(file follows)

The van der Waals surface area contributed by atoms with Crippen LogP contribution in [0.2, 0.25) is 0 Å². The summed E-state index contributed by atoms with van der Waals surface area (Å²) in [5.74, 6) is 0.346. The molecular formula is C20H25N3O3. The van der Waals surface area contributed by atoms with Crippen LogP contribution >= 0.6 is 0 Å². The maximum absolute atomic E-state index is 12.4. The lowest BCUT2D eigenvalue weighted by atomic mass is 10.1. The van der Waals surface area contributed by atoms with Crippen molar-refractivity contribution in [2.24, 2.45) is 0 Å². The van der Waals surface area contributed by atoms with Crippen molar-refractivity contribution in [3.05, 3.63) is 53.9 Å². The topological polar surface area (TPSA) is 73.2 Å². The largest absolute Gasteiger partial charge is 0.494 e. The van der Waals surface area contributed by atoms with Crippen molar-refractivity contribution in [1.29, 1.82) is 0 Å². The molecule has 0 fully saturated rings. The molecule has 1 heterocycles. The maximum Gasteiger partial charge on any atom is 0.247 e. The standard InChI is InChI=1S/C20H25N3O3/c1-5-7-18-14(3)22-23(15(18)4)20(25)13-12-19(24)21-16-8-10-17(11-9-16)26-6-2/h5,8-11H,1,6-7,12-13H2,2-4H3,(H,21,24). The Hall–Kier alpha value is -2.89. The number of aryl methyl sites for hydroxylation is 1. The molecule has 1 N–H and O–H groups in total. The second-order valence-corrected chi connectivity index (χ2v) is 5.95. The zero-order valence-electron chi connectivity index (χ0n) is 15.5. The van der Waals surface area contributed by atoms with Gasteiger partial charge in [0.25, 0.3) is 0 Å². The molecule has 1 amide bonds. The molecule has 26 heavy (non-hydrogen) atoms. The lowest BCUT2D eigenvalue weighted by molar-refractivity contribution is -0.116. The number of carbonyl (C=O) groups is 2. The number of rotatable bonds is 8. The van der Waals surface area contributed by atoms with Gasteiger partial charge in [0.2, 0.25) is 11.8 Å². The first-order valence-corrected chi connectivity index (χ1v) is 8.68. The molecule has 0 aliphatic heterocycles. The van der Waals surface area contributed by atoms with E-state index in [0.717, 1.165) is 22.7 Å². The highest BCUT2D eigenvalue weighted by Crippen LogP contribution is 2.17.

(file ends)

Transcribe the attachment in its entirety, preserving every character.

The van der Waals surface area contributed by atoms with Crippen LogP contribution in [0.2, 0.25) is 0 Å². The summed E-state index contributed by atoms with van der Waals surface area (Å²) in [5.74, 6) is 0.346. The molecular formula is C20H25N3O3. The van der Waals surface area contributed by atoms with Crippen LogP contribution >= 0.6 is 0 Å². The maximum absolute atomic E-state index is 12.4. The lowest BCUT2D eigenvalue weighted by atomic mass is 10.1. The van der Waals surface area contributed by atoms with Crippen molar-refractivity contribution in [2.24, 2.45) is 0 Å². The van der Waals surface area contributed by atoms with Crippen molar-refractivity contribution in [3.05, 3.63) is 53.9 Å². The topological polar surface area (TPSA) is 73.2 Å². The largest absolute Gasteiger partial charge is 0.494 e. The van der Waals surface area contributed by atoms with Crippen molar-refractivity contribution in [1.29, 1.82) is 0 Å². The molecule has 0 fully saturated rings. The molecule has 1 heterocycles. The maximum Gasteiger partial charge on any atom is 0.247 e. The standard InChI is InChI=1S/C20H25N3O3/c1-5-7-18-14(3)22-23(15(18)4)20(25)13-12-19(24)21-16-8-10-17(11-9-16)26-6-2/h5,8-11H,1,6-7,12-13H2,2-4H3,(H,21,24). The Hall–Kier alpha value is -2.89. The number of aryl methyl sites for hydroxylation is 1. The molecule has 1 N–H and O–H groups in total. The second-order valence-corrected chi connectivity index (χ2v) is 5.95. The zero-order valence-electron chi connectivity index (χ0n) is 15.5. The van der Waals surface area contributed by atoms with Gasteiger partial charge in [0.25, 0.3) is 0 Å². The molecule has 1 amide bonds. The molecule has 26 heavy (non-hydrogen) atoms. The lowest BCUT2D eigenvalue weighted by molar-refractivity contribution is -0.116. The number of carbonyl (C=O) groups is 2. The number of rotatable bonds is 8. The van der Waals surface area contributed by atoms with Gasteiger partial charge in [0.2, 0.25) is 11.8 Å². The first-order valence-corrected chi connectivity index (χ1v) is 8.68. The molecule has 0 aliphatic heterocycles. The van der Waals surface area contributed by atoms with E-state index in [0.717, 1.165) is 22.7 Å². The highest BCUT2D eigenvalue weighted by Crippen LogP contribution is 2.17.